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11 Stitches Later

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I have my first few strips.  I am not sure how many are usable, but I wasted about 1/2 a 6' culm!  I hear that it just takes practices, but those splits just seem to go where they wish, even when I apply some English to the strips while feeding.

The stitches came from the froe I was using.  Like a meathead I left it in the vice after I was done working in the area, turned too quickly to reach for something, and ripped a nice 3" cut on my forearm.  No major damage, but the inside of the arm is pretty gross (I could never survive medical school).  Need to be much more careful.

Blood and sweat so far... just waiting for the tears.  If I don't master the splitting I guess they will come soon enough!!!!!  (Louis DeVos)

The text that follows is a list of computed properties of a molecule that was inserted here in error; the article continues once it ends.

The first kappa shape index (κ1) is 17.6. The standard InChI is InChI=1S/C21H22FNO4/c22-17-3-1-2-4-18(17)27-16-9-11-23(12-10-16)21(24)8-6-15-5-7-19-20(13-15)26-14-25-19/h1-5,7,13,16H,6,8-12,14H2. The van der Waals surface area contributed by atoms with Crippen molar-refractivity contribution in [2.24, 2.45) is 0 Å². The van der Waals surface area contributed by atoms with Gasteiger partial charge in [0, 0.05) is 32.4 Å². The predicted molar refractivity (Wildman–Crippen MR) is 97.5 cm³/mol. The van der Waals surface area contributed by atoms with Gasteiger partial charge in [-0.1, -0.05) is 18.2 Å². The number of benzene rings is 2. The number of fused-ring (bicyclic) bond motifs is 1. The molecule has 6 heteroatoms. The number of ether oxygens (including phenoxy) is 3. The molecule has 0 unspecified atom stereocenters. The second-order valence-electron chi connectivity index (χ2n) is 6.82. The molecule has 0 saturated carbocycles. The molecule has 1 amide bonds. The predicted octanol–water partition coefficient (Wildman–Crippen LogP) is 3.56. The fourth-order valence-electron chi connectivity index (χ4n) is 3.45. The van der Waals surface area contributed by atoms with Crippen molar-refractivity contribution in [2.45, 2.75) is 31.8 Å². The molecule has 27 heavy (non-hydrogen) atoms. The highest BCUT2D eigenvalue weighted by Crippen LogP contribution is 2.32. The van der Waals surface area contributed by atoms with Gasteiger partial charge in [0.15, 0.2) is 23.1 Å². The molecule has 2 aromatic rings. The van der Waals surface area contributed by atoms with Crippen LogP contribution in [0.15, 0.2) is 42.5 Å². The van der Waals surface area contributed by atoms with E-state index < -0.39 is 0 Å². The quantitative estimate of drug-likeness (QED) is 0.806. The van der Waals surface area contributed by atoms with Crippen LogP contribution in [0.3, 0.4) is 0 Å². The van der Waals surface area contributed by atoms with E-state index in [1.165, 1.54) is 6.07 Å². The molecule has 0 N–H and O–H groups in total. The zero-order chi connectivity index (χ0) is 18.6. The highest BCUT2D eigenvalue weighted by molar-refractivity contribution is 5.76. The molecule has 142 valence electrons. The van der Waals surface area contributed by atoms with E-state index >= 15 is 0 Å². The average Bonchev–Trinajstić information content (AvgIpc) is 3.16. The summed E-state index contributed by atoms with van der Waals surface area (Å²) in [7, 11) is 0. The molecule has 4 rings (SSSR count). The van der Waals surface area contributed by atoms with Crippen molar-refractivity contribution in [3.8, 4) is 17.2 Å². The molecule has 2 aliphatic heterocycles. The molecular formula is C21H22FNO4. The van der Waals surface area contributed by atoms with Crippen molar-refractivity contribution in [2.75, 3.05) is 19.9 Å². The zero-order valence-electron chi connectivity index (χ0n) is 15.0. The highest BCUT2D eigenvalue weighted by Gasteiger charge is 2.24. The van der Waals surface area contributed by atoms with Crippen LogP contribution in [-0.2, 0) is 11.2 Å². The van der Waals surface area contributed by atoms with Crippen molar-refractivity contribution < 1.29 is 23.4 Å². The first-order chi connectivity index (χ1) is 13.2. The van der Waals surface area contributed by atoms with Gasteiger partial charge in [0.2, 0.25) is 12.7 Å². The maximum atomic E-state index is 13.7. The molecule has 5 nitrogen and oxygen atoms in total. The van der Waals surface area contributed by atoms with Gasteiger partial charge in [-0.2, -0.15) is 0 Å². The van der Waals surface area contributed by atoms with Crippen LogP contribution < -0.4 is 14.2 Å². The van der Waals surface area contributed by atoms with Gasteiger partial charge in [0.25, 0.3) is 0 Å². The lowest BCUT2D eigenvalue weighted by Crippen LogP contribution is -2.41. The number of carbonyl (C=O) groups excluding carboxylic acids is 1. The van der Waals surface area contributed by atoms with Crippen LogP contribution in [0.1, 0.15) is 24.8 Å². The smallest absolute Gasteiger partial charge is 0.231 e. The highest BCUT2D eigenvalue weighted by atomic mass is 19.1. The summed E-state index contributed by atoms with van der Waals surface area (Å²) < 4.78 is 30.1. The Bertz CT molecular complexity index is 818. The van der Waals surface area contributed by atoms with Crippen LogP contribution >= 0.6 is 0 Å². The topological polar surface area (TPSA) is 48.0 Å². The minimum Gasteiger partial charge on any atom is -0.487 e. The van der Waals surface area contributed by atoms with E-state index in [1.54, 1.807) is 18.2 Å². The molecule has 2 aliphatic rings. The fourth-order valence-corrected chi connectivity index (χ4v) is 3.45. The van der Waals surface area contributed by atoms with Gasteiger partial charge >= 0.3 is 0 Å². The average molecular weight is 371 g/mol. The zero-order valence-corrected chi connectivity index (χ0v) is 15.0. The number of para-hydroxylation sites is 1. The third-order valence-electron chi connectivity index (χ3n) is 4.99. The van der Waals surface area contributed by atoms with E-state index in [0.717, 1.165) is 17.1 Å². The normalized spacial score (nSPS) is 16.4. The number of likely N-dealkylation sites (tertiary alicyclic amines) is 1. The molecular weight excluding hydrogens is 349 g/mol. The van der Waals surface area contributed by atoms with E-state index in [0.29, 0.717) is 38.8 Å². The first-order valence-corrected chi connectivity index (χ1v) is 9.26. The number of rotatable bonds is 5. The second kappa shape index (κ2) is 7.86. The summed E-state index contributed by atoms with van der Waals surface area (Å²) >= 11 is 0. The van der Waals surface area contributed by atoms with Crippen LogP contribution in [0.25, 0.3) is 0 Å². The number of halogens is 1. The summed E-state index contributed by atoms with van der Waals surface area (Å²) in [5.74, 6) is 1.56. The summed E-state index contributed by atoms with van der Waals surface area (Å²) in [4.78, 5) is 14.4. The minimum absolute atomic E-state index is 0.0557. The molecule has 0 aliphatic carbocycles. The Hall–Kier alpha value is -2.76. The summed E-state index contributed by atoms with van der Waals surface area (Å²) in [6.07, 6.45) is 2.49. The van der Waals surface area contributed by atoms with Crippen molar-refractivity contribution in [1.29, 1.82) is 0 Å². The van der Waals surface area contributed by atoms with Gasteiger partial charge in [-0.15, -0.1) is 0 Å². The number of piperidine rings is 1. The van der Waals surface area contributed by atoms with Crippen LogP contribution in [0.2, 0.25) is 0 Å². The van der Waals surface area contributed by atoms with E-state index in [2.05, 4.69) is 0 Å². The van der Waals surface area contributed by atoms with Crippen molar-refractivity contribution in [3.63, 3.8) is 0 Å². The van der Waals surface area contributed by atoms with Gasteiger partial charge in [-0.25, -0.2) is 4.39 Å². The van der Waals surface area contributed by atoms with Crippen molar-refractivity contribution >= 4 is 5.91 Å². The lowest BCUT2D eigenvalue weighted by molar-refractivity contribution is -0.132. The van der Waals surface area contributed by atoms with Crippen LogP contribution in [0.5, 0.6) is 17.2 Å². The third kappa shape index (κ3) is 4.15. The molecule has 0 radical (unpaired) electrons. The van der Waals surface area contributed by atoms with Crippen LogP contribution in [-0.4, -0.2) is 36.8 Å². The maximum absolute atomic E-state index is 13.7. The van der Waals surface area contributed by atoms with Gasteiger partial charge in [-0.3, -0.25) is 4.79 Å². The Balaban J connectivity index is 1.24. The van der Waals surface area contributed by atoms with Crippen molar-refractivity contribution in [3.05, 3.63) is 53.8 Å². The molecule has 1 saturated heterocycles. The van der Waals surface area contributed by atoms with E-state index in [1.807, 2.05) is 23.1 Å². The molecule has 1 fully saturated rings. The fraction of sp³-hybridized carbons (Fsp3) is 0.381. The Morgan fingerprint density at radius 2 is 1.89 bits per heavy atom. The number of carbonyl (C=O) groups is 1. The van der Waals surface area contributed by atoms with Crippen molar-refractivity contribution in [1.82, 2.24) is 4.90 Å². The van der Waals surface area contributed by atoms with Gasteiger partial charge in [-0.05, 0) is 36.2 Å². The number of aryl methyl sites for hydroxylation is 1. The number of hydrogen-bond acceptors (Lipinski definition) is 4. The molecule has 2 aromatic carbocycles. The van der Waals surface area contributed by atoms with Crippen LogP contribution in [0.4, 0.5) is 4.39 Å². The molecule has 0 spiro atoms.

Wow!  I guess some culms want to split and others do not.

    What makes it a little easier for me is to hand file the outside nodes first.  Then I use a 1 inch metal cylinder 9 inches long  with 8 cutting edges welded to it which slides into a 1 inch 6 foot long metal pipe.  (I saw this wedge on DVD "Trout Grass" and made one.)  This allows me to split the culm into 8 larger straight pieces in 30 seconds.  I then sand out the inside node and split those 8 strips into 3 pieces each which should give me 24 or so strips.  I use a (still attached) broken blade from a folding Swiss Army knife, and a hammer to get the cut started,  for these smaller strips. With all the blades I own, for some reason I like the width of this Swiss Army knife best.

    Or you can use a band saw.  (Doug Alexander)


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